Today, I'd like to talk about three ingredients that are essential to success as we train our dogs and share our lives with them.
The first ingredient, which is an integral part of my job as a trainer, is to help my clients teach their dog useful behaviors and polite manners. When we proactively teach behaviors we desire using positive reinforcement techniques, we're setting the dog up for success in our human world, and preventing bad habits from developing.
When I speak of desirable behaviors vs bad habits, that's solely from a human point of view. Looking out a window and barking at passersby may be objectionable to us, but immensely satisfying to the dog. If we don't want it to happen, we can simply use management to prevent the issue, like closing a curtain or installing opaque window film. If we want to tackle the issue from a training perspective, we can teach and reinforce him for observing passersby quietly. Providing alternative activities (e.g. food puzzles and exercise) to enrich his day will also reduce boredom-based barking.
And that leads us to our second ingredient for success -- finding acceptable outlets for their natural doggie urges so they can enjoy a satisfying and enriched life. With a bit of creative thinking, we can meet the dog's needs without their behavior being frustrating or upsetting to us. For example, while I may not want my dog to dig up my carefully-tended gardens, I could create a doggie sandbox and motivate him to dig there instead. And while I don't want my dog hunting for wildlife, I can create other fun outlets like flirt pole play and animal-scent tracking games. (You can read more on this topic here.)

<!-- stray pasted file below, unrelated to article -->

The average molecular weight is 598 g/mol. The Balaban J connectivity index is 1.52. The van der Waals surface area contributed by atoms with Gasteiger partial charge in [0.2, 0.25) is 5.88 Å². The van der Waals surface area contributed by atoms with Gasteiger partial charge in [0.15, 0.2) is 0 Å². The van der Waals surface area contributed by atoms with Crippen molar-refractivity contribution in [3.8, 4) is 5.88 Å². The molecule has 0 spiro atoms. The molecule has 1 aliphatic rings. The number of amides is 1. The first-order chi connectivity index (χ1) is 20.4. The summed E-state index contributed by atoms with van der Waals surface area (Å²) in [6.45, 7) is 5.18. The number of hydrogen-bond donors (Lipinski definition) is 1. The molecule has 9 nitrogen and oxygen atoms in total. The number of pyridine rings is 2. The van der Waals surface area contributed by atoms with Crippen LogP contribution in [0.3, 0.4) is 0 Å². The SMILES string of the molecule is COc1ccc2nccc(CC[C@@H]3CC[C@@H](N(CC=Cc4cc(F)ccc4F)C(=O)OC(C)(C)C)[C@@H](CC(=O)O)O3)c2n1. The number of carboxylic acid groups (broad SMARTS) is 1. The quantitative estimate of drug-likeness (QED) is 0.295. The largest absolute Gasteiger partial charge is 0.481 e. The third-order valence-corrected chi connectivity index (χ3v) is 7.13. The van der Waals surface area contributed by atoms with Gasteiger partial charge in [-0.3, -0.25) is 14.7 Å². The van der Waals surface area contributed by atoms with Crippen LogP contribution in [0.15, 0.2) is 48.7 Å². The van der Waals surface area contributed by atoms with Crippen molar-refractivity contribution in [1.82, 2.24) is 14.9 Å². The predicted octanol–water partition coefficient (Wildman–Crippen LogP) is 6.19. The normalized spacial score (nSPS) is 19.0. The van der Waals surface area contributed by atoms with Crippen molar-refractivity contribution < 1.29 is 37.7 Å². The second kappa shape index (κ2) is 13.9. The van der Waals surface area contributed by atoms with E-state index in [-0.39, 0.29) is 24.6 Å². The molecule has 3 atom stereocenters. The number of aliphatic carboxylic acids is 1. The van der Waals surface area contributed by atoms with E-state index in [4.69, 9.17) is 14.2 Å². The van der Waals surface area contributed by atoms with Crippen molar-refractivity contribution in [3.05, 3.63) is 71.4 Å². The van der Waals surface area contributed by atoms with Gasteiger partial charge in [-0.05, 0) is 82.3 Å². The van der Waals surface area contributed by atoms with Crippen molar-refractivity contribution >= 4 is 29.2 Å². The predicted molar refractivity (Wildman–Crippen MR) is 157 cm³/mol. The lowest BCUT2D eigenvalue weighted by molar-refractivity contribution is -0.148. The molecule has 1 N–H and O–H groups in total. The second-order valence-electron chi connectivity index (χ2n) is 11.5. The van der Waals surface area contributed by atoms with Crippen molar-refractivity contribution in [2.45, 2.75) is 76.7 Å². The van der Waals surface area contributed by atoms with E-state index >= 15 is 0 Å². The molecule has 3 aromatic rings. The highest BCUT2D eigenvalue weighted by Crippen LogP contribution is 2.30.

The third ingredient for success is about using smart management strategies to prevent the rehearsal of undesired behaviors. This can be a quick solution to an annoying problem, like the curtain idea mentioned above to prevent barking at passersby. Sometimes a client will choose management as the sole 'solution,' rather than training to prevent issues, and there's no shame in that. But whether you choose management only, or you wish to ultimately train more acceptable behaviors, the management piece is critical at first so that the dog doesn't continue to rehearse the unwanted behavior. Repeated rehearsal only strengthens the habit, thus making training more difficult down the road.
Here's an example:
Just this week, a client mentioned how her 6-month old puppy had difficulty behaving politely when visiting someone else's house. The pup was very excited and did a lot of unwanted jumping on people and furniture. Until further training in good manners has been completed, it's vital to manage a puppy in a situation like this to prevent rehearsal of unwanted behaviors. Some advice I share in situations like this include:
Exercise pup before the visit, to burn off excess energy.
Keep her on leash inside the new home to manage her options.
Ask other folks to ignore puppy at first, until her excitement level comes down.
Reinforce her with treats frequently for displaying calm behavior near pet parent.
Use a stuffed Toppl or Kong to help her settle at owner's feet.
By following the guidelines above, you'll be well on your way to having a dog who is a pleasure to live with. :-)
Virginia Dare is a certified dog trainer & behavior counselor with decades of experience. Her business offers live video consultations anywhere in the US for training and behavior help, along with pre- and post-arrival counseling for new puppy parents.
She also provides in-home, private lessons and behavior consultations in the northern areas of Fairfield and Westchester counties, western New Haven county, Putnam and southern Dutchess counties.
Please visit www.NorthStarCanines.com/services to learn more, or contact me at 804.784.0120